Joins fray with his knife

"To prevent the possibility of thus sacrificing a dog, the genuine Louisiana sportsman never lays his dogs open to the risk of it. When the bear is brought to bay, and the hunter arrives at the spot where Bruin has made his stand, he dismounts, and, armed with a long-bladed sharp-pointed knife, promptly joins in the fray. He rushes upon the bear, and with a thrust of the formidable blade finds a vital spot. He may have to make his fatal stab by pushing the knife between the very ears of a dog, but his aim is so true that while he may shave a tuft of hair from a hound with the keen blade, he never wounds the flesh.

"One skillful sinking of the blade into a bear's body is usually enough. The hunter steps aside. The huge brute fights on. Presently it totters and drops. Then with a last savage lunge at some too venturesome or overconfident dog the bear falls like an uprooted tree in the midst of the yelping pack.

"The killing of the wild hog is another Louisiana pastime. It is peculiar to the natives of Catahoula Parish, and the hog of that district is unique in canine facility. The wild hog of Catahoula is pugnacious and fierce, and in order to bag them or get them in shape for the killing the dogs are trained to be hunted by the hogs instead of themselves hunting the hogs. The object of the wild hog hunt in Catahoula is to get the animals in a corral. This it is the business of the Catahoula hog dog to accomplish."

Wild hogs tackle anything

"The wild hogs, roaming through the woods and along the bayous, are ever ready to tackle anything else that happens to come their way, and particularly are they eager for a chance at the Catahoula dog. A dog sent into the woods to excite a drove of wild hogs is never long there before the hogs get wind of him and hunt him up.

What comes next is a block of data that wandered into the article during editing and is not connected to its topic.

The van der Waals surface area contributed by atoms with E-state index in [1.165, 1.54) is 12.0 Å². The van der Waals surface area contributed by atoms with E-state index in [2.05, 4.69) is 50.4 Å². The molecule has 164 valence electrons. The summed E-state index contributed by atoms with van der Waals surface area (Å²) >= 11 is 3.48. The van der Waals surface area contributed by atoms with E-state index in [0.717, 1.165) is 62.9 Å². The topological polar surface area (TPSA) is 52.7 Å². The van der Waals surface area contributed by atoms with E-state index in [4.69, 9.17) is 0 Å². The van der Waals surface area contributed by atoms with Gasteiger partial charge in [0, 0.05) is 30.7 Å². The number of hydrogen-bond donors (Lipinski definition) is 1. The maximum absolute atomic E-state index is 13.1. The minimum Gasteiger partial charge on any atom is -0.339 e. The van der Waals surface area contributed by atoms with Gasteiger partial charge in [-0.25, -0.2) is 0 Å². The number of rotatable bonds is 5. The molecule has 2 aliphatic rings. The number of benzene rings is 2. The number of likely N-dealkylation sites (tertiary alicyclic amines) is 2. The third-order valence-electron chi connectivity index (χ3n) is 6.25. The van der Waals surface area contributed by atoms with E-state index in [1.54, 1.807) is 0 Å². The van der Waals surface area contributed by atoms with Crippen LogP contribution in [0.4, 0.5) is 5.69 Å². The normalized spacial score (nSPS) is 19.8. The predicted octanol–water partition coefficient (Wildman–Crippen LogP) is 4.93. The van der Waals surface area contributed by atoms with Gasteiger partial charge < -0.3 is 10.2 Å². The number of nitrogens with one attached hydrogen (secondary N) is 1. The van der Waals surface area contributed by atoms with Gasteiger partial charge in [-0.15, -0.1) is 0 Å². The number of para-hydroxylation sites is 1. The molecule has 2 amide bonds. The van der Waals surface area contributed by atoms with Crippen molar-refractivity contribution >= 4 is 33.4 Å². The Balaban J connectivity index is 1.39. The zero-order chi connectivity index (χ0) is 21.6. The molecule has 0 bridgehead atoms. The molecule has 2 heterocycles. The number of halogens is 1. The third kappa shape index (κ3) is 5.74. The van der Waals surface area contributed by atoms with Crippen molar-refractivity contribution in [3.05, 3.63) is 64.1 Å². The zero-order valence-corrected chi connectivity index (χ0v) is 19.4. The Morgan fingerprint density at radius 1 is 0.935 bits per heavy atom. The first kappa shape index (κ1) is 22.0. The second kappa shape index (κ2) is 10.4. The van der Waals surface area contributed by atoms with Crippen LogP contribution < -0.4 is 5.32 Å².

"They find him and with fierce snorts rush for him. The dog, keeping in mind the direction of the corral, barks a challenge, so to speak, and the hogs rush on fiercer than ever. The dog, tucking his tail between his legs, runs away, keeping, however, not more than just a safe distance ahead of the raging drove.

"Sometimes the hogs, as if disgusted with the cowardice of the dog, will halt in their pursuit, and grunting and snorting their opinion of him, return to their feeding. Then the dog turns and makes a dash back at the drove. The hogs charge him again, and off he runs as before. In this way the dog lures the hogs on until in their succession of mad chases he has brought them to the gate of the corral. The dog runs into the corral. The hogs follow him, hopefully, as he has slackened his speed. They are almost upon him when his master, in ambush nearby, having hurried up and closed the gate of the pen, the dog agilely leaps the fence. He has done his duty. He has entrapped the wild hogs.

"For this work the dog is invariably rewarded with a feast of pone and bacon, a cut from some wild hog of a former corralling of his perhaps, and the next day there is a great hog-killing time in the corral, which is joined in by all of Catahoula that can conveniently be on hand."